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The Principle of Restricted Choice
...it's really very simple...

The Principle of Restricted Choice has recently come under fire in the letters section of English Bridge, and I find it bizarre that some players don't understand it. Put simply, it says that any action taken in preference to a plausible alternative makes it more likely that the alternative was impossible. If, say, a defender plays one card rather than an equivalent one (and is not trying to signal), then it is about 2–1 that his partner had the equivalent card and he had no choice.

A standard example in bridge is the following suit combination, with West declarer:

Kxxx [W E] AT9xx

If West cashes the king and South plays the jack, West might reason that South was slightly more likely to have been dealt QJ doubleton than J singleton, and now play the ace to catch the queen. The PRC says "since South chose to play the jack, he probably had no option to play the queen", so West should finesse. Let us analyse the situation.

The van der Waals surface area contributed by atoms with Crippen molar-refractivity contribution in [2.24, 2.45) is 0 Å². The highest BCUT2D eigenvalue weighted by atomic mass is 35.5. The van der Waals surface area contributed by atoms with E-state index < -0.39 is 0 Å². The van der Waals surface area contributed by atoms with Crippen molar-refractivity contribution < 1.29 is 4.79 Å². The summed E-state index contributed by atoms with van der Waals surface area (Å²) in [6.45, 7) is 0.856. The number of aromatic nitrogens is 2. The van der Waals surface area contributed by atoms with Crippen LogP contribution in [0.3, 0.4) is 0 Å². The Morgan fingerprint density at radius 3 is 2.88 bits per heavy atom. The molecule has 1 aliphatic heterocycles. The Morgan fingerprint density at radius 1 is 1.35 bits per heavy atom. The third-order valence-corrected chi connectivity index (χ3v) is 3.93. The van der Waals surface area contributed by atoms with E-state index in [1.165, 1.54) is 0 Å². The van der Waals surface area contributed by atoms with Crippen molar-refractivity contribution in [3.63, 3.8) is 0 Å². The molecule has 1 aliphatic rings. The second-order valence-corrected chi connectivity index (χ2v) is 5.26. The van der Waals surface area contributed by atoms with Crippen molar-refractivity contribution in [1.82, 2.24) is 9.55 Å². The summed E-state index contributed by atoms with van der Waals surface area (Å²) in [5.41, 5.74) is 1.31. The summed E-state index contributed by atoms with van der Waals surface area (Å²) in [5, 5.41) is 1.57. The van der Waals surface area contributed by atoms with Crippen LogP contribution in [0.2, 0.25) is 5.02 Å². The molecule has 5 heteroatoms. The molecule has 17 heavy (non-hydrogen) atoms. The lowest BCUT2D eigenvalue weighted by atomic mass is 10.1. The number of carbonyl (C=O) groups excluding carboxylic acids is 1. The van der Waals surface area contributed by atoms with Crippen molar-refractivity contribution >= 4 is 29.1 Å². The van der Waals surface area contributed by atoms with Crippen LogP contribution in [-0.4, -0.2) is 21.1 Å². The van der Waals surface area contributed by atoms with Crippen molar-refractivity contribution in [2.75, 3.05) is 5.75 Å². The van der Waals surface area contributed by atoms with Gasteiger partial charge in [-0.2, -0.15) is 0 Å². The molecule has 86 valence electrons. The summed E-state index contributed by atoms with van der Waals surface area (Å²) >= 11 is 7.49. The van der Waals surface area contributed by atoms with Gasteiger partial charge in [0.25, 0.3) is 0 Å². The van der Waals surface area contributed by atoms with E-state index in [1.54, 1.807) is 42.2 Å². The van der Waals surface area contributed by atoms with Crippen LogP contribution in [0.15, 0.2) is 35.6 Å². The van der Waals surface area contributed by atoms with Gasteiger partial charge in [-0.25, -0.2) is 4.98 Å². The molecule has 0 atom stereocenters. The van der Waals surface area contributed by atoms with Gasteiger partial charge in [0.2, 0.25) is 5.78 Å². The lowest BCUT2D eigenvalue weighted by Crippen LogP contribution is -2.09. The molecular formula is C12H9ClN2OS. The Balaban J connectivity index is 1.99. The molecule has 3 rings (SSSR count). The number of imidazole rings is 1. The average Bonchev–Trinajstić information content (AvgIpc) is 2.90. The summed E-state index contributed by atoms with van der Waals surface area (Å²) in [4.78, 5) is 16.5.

Il y a trois possibilités: 'oui', 'non', autre chose...


There are five ways that South could play an honour:

  1. play the singleton jack
  2. play the singleton queen
  3. play jack from QJ doubleton
  4. play queen from QJ doubleton
  5. play one from some other holding.
The probability¹ of South being dealt QJ doubleton is
22C11 / 26C13 = 6.78%,
and the probability¹ of his being dealt J singleton is
22C12 / 26C13 = 6.22%.

We know that the probability of 1. is 6.22%, as is the probability of 2. The total probability of 3. and 4. is 6.78%. We suppose he could plausibly choose either—let's say he wouldn't pick the same one more than 90% of the time. 5. does not concern us, as in this case either finessing or cashing the ace will have the same effect.

If West did not know which card South played, but merely that it was an honour, she would finesse—South was more likely to be dealt honour singleton than QJ doubleton (12.43% compared to 6.78%). If, however, she knew that South had played the jack, she should still finesse, since she is not comparing the probabilities of J singleton and QJ doubleton (1. against 3.+4.), but the probabilities of 1. and 3.—6.22% against roughly 3.39%.

After all, if you would play the same way whether South plays the queen or jack, why would you play one way if you knew which card it was, and the other if you didn't? Queen-jack colour-blindness certainly can't help you play the hand, although it may help you understand PRC.

¹ assuming that all we know is which cards EW hold